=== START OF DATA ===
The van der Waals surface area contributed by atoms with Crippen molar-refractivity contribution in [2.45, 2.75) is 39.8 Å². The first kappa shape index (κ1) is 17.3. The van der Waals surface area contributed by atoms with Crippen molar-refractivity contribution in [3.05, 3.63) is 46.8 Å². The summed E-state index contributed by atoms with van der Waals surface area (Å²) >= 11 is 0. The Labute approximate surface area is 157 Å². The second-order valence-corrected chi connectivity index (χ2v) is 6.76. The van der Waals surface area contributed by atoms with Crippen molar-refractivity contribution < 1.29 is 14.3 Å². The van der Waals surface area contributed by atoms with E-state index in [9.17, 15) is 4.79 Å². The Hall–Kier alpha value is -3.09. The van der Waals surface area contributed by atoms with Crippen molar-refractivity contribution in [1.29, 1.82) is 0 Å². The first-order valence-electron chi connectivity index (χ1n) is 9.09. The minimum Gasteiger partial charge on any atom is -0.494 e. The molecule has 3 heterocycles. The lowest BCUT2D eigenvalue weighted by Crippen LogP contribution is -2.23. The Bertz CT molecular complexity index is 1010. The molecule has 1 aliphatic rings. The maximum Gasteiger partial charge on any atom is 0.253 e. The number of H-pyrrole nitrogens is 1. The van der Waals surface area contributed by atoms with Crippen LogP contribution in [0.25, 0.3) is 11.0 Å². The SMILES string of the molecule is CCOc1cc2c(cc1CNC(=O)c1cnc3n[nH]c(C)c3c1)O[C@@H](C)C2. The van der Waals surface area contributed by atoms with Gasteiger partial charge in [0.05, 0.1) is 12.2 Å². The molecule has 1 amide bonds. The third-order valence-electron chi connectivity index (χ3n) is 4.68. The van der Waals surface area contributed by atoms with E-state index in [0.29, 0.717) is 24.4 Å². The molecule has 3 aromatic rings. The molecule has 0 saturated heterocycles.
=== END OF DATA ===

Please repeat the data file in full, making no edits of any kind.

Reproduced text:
The van der Waals surface area contributed by atoms with Crippen molar-refractivity contribution in [2.45, 2.75) is 39.8 Å². The first kappa shape index (κ1) is 17.3. The van der Waals surface area contributed by atoms with Crippen molar-refractivity contribution in [3.05, 3.63) is 46.8 Å². The summed E-state index contributed by atoms with van der Waals surface area (Å²) >= 11 is 0. The Labute approximate surface area is 157 Å². The second-order valence-corrected chi connectivity index (χ2v) is 6.76. The van der Waals surface area contributed by atoms with Crippen molar-refractivity contribution < 1.29 is 14.3 Å². The van der Waals surface area contributed by atoms with E-state index in [9.17, 15) is 4.79 Å². The Hall–Kier alpha value is -3.09. The van der Waals surface area contributed by atoms with Crippen molar-refractivity contribution in [1.29, 1.82) is 0 Å². The first-order valence-electron chi connectivity index (χ1n) is 9.09. The minimum Gasteiger partial charge on any atom is -0.494 e. The molecule has 3 heterocycles. The lowest BCUT2D eigenvalue weighted by Crippen LogP contribution is -2.23. The Bertz CT molecular complexity index is 1010. The molecule has 1 aliphatic rings. The maximum Gasteiger partial charge on any atom is 0.253 e. The number of H-pyrrole nitrogens is 1. The van der Waals surface area contributed by atoms with Crippen LogP contribution in [0.25, 0.3) is 11.0 Å². The SMILES string of the molecule is CCOc1cc2c(cc1CNC(=O)c1cnc3n[nH]c(C)c3c1)O[C@@H](C)C2. The van der Waals surface area contributed by atoms with Gasteiger partial charge in [0.05, 0.1) is 12.2 Å². The molecule has 1 amide bonds. The third-order valence-electron chi connectivity index (χ3n) is 4.68. The van der Waals surface area contributed by atoms with E-state index in [0.29, 0.717) is 24.4 Å². The molecule has 3 aromatic rings. The molecule has 0 saturated heterocycles.